Despite what Guido says, dict(x, **y) is in line with the dict specification, which btw. works for both Python 2 and 3. The fact that this only works for string keys is a direct consequence of how keyword parameters work and not a short-comming of dict. Nor is using the ** operator in this place an abuse of the mechanism, in fact ** was designed precisely to pass dicts as keywords.

Again, it doesn't work for 3 when keys are non-strings. The implicit calling contract is that namespaces take ordinary dicts, while users must only pass keyword arguments that are strings. All other callables enforced it. dict broke this consistency in Python 2:

>>> foo(**{('a', 'b'): None})
Traceback (most recent call last):
  File "<stdin>", line 1, in <module>
TypeError: foo() keywords must be strings
>>> dict(**{('a', 'b'): None})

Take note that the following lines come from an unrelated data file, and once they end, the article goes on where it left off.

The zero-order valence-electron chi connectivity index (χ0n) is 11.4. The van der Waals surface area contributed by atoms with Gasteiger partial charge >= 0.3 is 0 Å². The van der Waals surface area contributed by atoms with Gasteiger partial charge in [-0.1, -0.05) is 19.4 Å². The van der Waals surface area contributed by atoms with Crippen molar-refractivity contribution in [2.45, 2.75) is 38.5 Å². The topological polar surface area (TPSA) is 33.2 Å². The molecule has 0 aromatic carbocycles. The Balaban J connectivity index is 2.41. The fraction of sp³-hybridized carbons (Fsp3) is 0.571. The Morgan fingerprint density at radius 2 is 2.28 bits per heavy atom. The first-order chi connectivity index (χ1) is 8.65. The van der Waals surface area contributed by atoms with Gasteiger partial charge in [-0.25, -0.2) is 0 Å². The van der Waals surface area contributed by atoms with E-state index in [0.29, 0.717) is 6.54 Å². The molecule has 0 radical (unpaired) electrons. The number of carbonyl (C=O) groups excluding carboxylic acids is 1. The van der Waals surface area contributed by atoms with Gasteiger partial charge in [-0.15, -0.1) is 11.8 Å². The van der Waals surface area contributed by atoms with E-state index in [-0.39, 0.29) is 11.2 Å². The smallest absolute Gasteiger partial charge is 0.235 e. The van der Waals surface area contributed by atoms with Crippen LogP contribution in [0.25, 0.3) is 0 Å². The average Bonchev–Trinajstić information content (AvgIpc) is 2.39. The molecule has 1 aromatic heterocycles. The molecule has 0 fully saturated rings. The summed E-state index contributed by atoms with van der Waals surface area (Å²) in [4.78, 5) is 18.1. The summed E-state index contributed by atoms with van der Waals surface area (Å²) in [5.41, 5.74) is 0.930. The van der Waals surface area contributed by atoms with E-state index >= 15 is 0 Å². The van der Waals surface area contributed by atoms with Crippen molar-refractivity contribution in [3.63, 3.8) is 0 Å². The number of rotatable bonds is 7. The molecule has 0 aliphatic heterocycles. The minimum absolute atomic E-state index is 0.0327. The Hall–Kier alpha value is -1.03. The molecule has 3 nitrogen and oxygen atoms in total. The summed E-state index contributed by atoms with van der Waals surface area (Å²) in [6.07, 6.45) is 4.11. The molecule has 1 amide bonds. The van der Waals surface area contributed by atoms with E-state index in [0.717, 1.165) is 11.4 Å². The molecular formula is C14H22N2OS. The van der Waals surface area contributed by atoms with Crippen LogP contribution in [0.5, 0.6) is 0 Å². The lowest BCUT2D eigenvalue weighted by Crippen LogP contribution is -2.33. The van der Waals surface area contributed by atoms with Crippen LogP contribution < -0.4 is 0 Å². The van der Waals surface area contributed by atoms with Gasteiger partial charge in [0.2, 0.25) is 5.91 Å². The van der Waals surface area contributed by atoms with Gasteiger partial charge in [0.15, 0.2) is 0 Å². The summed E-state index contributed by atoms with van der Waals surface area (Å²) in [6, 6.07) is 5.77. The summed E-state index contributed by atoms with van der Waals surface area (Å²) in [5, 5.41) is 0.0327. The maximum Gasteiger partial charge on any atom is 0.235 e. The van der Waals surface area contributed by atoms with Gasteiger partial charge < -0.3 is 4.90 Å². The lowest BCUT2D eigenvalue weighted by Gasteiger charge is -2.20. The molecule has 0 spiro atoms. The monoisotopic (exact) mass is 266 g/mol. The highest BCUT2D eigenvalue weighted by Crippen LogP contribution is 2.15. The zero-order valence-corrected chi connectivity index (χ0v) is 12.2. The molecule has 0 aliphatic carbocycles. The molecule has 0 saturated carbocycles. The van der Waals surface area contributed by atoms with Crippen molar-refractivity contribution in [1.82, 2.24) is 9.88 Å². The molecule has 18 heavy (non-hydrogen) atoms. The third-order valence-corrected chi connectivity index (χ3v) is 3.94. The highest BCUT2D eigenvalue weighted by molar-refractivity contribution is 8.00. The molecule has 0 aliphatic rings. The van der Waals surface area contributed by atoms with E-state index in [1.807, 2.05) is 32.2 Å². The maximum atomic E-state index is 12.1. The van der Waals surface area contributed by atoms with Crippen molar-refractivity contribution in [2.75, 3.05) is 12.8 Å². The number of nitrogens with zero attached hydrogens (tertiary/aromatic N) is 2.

{('a', 'b'): None}

This inconsistency was bad given other implementations of Python (Pypy, Jython, IronPython). Thus it was fixed in Python 3, as this usage could be a breaking change.

I submit to you that it is malicious incompetence to intentionally write code that only works in one version of a language or that only works given certain arbitrary constraints.

dict(x.items() + y.items()) is still the most readable solution for Python 2. Readability counts.

My response: merge_two_dicts(x, y) actually seems much clearer to me, if we're actually concerned about readability. And it is not forward compatible, as Python 2 is increasingly deprecated.

These approaches are less performant, but they will provide correct behavior. They will be much less performant than copy and update or the new unpacking because they iterate through each key-value pair at a higher level of abstraction, but they do respect the order of precedence (latter dicts have precedence)

You can also chain the dicts manually inside a dict comprehension:

{k: v for d in dicts for k, v in d.items()} # iteritems in Python 2.7

or in python 2.6 (and perhaps as early as 2.4 when generator expressions were introduced):

dict((k, v) for d in dicts for k, v in d.items())

itertools.chain will chain the iterators over the key-value pairs in the correct order:

import itertools
z = dict(itertools.chain(x.iteritems(), y.iteritems()))